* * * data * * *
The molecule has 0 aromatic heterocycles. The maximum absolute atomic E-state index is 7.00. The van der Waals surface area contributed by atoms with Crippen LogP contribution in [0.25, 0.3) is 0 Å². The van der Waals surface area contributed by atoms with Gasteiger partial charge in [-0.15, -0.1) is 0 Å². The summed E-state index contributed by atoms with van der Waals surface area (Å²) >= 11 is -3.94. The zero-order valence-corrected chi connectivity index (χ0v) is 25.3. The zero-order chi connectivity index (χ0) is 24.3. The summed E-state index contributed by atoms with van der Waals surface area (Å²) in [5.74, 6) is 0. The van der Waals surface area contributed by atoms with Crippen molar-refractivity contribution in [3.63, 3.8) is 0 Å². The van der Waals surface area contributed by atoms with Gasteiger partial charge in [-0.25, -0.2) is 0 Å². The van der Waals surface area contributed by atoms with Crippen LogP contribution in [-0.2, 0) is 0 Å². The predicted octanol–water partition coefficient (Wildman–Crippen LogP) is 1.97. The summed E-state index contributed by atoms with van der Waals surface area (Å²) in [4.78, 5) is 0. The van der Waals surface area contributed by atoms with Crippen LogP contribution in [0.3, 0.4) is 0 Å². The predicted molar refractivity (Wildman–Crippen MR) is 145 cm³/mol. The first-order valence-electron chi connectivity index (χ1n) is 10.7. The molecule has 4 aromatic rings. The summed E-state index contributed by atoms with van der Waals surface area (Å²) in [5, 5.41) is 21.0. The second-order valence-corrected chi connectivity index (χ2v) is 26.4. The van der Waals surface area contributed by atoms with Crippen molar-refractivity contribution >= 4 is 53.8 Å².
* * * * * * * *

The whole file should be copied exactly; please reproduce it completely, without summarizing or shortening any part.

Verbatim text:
The molecule has 0 aromatic heterocycles. The maximum absolute atomic E-state index is 7.00. The van der Waals surface area contributed by atoms with Crippen LogP contribution in [0.25, 0.3) is 0 Å². The van der Waals surface area contributed by atoms with Gasteiger partial charge in [-0.15, -0.1) is 0 Å². The summed E-state index contributed by atoms with van der Waals surface area (Å²) >= 11 is -3.94. The zero-order valence-corrected chi connectivity index (χ0v) is 25.3. The zero-order chi connectivity index (χ0) is 24.3. The summed E-state index contributed by atoms with van der Waals surface area (Å²) in [5.74, 6) is 0. The van der Waals surface area contributed by atoms with Crippen molar-refractivity contribution in [3.63, 3.8) is 0 Å². The van der Waals surface area contributed by atoms with Gasteiger partial charge in [-0.25, -0.2) is 0 Å². The van der Waals surface area contributed by atoms with Crippen LogP contribution in [-0.2, 0) is 0 Å². The predicted octanol–water partition coefficient (Wildman–Crippen LogP) is 1.97. The summed E-state index contributed by atoms with van der Waals surface area (Å²) in [4.78, 5) is 0. The van der Waals surface area contributed by atoms with Crippen LogP contribution in [0.3, 0.4) is 0 Å². The predicted molar refractivity (Wildman–Crippen MR) is 145 cm³/mol. The first-order valence-electron chi connectivity index (χ1n) is 10.7. The molecule has 4 aromatic rings. The summed E-state index contributed by atoms with van der Waals surface area (Å²) in [5, 5.41) is 21.0. The second-order valence-corrected chi connectivity index (χ2v) is 26.4. The van der Waals surface area contributed by atoms with Crippen molar-refractivity contribution >= 4 is 53.8 Å².